Rating: A or 9 Damn Dirty Apes out of 10!
Synopsis: In the Aftermath of Koba’s unprovoked attack on a human community, Andy Serkis’ Caesar is in conflict with a military force led by Woody Harrelson as the Colonel.
The Planet of the Apes franchise is a brilliant example of what can be discussed using science fiction. The original franchise were meditations on science vs. religion, evolution, class, nuclear fallout, and somewhat controversially race. (We’ll get into that later). The rebooted franchise continues this legacy by tackling subjects like big pharma, prejudice, and even gun control. Not too shabby for a movie with talking apes in it! Not only does it continue the legacy of strong allegory, it also tells the personal journey of Caesar. We have seen this young Ape grow into a beloved leader over the course of the first two films. Rise and Dawn are brilliant films adding to a grand legacy. Basically, the hype for War is huge. How does it hold up?
The story of War is an incredibly fitting final chapter for Caesar’s story. It is the story of a leader trying to de-escalate a conflict, only to be pushed to the edge by an attack against his family. Andy Serkis reprises his role as Caesar brilliantly. I’m sure I’m beating the film nerds’ dead horse by proclaiming, “Give Serkis an Oscar!” But by god, he truly deserves all the praise for his performance in these films. Serkis plays Caesar as the stern leader that we’ve come to expect, but also performs a wide array of emotional states. He goes from loving father to vengeful to emotionally devastated. With the aid of the brilliant effects from Weta and a well-crafted story, Serkis’ final outing as Caesar is an acting powerhouse.
Woody Harrelson’s Colonel makes for a great antagonist. Harrelson portrays him with an unflinching sense of duty and brutality. His motives and cruel actions are, in his eyes, the only way to save humanity from extinction. His actions aren’t out of bigotry or personal tragedy- he is a soldier doing his duty. There is a specific scene in the film that cements how ruthless he is in his cause. The Colonel is very memorable and is a welcome addition to the great antagonists in the Apes franchise.
The film’s supporting cast is well performed and memorable. The actors portraying the apes do an excellent job emoting and giving their characters’ personality. Maurice especially shines with new character Nova. His back and forths with Nova are charming and add a bit of hope to a very dour film. Steve Zahn’s Bad Ape humor might seem out of place but the character is given enough depth to justify his presence. The gorillas Winter and Red make for understandable yet vile henchman for Harrelson’s Colonel. A criticism I’ve had for the rebooted films is the female characters being pushed to the sidelines. Unfortunately, War does not improve on the male to female ratio. While Nova and a new ape character (Lake) are welcome additions, they mostly serve as either plot points or inactive players in the story. Despite this, the cast is excellent and deserve as much praise as Serkis’ Caesar.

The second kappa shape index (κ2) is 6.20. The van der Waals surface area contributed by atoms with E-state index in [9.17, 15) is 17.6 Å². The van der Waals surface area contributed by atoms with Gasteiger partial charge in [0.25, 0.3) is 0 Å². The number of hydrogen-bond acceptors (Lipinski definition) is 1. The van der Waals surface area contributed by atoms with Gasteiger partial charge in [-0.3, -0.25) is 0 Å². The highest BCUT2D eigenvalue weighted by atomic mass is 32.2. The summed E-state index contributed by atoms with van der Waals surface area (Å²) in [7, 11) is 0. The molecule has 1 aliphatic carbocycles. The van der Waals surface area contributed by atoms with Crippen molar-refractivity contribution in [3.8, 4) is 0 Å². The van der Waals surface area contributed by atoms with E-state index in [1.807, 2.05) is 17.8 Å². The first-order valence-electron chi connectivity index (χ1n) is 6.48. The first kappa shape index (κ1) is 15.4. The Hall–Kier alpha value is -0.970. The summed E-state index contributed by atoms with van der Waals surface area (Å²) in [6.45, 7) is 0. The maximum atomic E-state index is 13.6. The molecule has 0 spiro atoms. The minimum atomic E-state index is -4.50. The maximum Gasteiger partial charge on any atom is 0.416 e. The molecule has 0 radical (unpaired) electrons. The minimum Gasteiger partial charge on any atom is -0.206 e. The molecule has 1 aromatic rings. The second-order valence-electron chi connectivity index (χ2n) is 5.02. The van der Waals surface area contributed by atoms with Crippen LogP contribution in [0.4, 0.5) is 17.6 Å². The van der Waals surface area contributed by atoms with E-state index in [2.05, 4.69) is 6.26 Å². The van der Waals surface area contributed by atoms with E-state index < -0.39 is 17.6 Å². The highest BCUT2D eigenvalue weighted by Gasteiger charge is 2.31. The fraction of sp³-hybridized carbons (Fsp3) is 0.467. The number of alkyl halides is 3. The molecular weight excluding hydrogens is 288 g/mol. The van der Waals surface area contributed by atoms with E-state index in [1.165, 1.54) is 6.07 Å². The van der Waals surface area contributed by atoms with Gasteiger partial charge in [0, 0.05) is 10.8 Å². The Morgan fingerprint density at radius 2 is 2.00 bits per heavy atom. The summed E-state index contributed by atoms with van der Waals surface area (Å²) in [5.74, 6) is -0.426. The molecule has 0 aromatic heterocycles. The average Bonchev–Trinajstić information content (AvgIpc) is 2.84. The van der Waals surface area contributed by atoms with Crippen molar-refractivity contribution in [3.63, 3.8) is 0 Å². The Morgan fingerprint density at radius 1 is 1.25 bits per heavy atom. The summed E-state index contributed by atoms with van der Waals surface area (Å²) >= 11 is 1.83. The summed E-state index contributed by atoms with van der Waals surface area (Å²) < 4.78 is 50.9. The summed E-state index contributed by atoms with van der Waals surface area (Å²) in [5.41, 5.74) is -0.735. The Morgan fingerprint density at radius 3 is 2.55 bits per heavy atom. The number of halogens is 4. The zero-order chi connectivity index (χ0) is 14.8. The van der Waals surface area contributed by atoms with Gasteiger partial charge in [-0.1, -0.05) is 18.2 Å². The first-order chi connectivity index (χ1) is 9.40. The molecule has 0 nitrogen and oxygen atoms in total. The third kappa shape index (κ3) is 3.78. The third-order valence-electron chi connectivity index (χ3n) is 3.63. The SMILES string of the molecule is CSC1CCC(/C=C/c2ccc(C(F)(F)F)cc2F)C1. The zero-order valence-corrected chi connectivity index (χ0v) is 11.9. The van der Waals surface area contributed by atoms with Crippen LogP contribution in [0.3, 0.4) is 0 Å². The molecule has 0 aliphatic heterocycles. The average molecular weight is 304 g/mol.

The film goes darker than any other Apes film before it. You can see Matt Reeves is channeling a lot from previous war films like Apocalypse Now, but he still maintains his unique vision. The violence is genuinely shocking and hard to look at in some places. It would appear that the goal was to show the true brutality of war and cruelty. It is shot brilliantly but the audience is never meant to enjoy any of it. This is war and war is not glorious. It is incredibly satisfying to see action that has a purpose beyond just looking cool. I have to commend Reeves for being incredibly bold with the imagery to enhance the story. He wasn’t afraid to go into some really dark places to challenge the audience.
The film is not only is daring with its violence and imagery, it also discusses very relevant themes. Reeves paints the human antagonists with fascist imagery akin to what you would see on the far right or with Neo Nazis. If the fascist overtones were not obvious enough, the film is mostly spent in a concentration camp for the apes. The humans fear of being displaced by literally another race they fear is very similar to the irrational anxieties of white nationalists. I’m a bit on the fence with this choice of allegory. The film does show that the actions of the humans in the name of survival are both cruel and ultimately prolonging the inevitable. However using Apes as a direct allegory to certain ethnicities can be problematic in this day in age. Without getting into spoilers, I can see how some viewers may misinterpret the film’s overall message of tolerance and dignity in the face of inevitable change. Perhaps the message would be made stronger with more human characters on the side of the apes than just Nova. Either way, the themes work for what the film is going for, but I fear some of the implications of the film could be problematic or misinterpreted.
The film is a great ending to a truly extraordinary trilogy. Andy Serkis is undoubtedly one of the best actors working today. Woody Harrelson makes a great antagonist. The rest of the cast is highly memorable. The story and themes are both ambitious and highly relevant. The direction and cinematography elevate the performances and visceral action. This reboot trilogy surpasses the originals and is truly remarkable science fiction.